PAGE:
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Zadzooks: Captain Wonder 3D, Fables, Hellboy and Sir Edward Grey
Put away the 3-D glasses for real art
This chronic feature lets me review what’s recently passed my bloodshot pupils. So pull up a chair, break out the sarcasm filter and welcome to Mr. Zad’s comic critique.
Captain Wonder 3D, one-shot (Image Comics, $4.99) — I still appreciate Marvel and DC’s greatest stars, but I certainly would love to follow the fresh exploits of a new superhero.
Unfortunately, I’m not yet sold on Captain Wonder.
It’s not because of Brian Haberlin’s storytelling ability. He introduces readers to a Man of Steel archetype, only to reveal that the hero has been missing in action for two months under mysterious circumstances, setting up a wonderful payoff in the first issue.
Mr. Haberlin’s plot balances some great action scenes with the introduction of characters such as Black Raven and Fixer, really priming readers for a surprise finish.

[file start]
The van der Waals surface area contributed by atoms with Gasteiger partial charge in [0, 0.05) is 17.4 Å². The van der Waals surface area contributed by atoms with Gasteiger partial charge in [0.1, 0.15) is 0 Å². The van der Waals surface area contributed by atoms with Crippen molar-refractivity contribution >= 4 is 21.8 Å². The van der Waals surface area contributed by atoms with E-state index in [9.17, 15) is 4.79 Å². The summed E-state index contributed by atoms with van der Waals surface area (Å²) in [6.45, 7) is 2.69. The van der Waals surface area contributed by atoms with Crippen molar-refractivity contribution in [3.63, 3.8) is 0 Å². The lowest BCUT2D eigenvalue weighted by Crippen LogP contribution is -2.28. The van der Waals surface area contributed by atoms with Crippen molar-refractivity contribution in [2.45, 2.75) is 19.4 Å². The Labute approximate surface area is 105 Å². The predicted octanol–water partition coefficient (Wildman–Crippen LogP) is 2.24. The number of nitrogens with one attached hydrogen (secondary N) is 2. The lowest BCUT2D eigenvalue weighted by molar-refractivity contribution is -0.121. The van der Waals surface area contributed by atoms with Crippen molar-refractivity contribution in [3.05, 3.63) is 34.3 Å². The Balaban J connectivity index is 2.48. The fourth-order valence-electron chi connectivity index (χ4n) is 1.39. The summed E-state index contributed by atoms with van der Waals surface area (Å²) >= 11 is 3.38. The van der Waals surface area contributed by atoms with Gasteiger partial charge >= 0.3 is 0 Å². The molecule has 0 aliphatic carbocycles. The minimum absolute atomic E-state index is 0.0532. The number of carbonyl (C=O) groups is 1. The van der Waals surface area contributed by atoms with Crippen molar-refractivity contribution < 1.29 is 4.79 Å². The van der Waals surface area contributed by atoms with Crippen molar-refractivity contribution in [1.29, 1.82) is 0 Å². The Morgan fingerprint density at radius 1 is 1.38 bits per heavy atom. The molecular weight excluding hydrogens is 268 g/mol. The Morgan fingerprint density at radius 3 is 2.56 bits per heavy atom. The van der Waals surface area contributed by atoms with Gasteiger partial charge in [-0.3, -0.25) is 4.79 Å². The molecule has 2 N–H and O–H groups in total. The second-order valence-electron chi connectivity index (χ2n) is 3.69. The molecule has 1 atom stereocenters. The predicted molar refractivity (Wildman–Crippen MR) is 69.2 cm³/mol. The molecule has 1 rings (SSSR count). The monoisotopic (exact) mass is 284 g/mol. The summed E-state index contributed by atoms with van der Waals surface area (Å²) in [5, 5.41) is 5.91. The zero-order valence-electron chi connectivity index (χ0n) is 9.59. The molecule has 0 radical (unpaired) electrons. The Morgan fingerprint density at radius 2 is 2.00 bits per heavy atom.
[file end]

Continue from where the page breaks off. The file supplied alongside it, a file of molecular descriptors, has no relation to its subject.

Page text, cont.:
Here, however, is my beef.
I understand multimedia companies are now consumed with the revenue potential of re-exploring 3-D.
Allow me to offer this bit of wisdom as a sequential art lover for the past four decades.
Three-D comics stink. Not only do you have to wear those annoying cardboard glasses, but you also have to read in perfect lighting conditions with the pages precisely parallel to the peepers.
The result is still an often-muddled mess.
Even worse, it destroys the ability to appreciate Philip Tan’s classic 1990s-style artwork. Take a look at his black-and-white pencils in the back of the book (take those glasses off, you idiot) and savor the detail.
Sequential art at its finest merges prose with the beauty of illustration, with no gimmicks required.
Captain Wonder has all the elements. Although this book is just a one shot, I hope the story continues, sans 3-D. Kids these days could use a fun superhero to follow.
Sir Edward Grey: Witchfinder, Lost and Gone Forever, No. 1, (Dark Horse Comics, $2.99) — Appealing not only to fans of the Bureau for Paranormal Research and Defense, Mike Mignola’s latest five-part miniseries will hook Western comic book lovers in the mood for some occult trouble.
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About the Author
A graduate of Northwestern University with a degree in communications, Joseph Szadkowski has written about popular culture for The Washington Times for the past 17 years. He covers video games, comic books, new media and technology.
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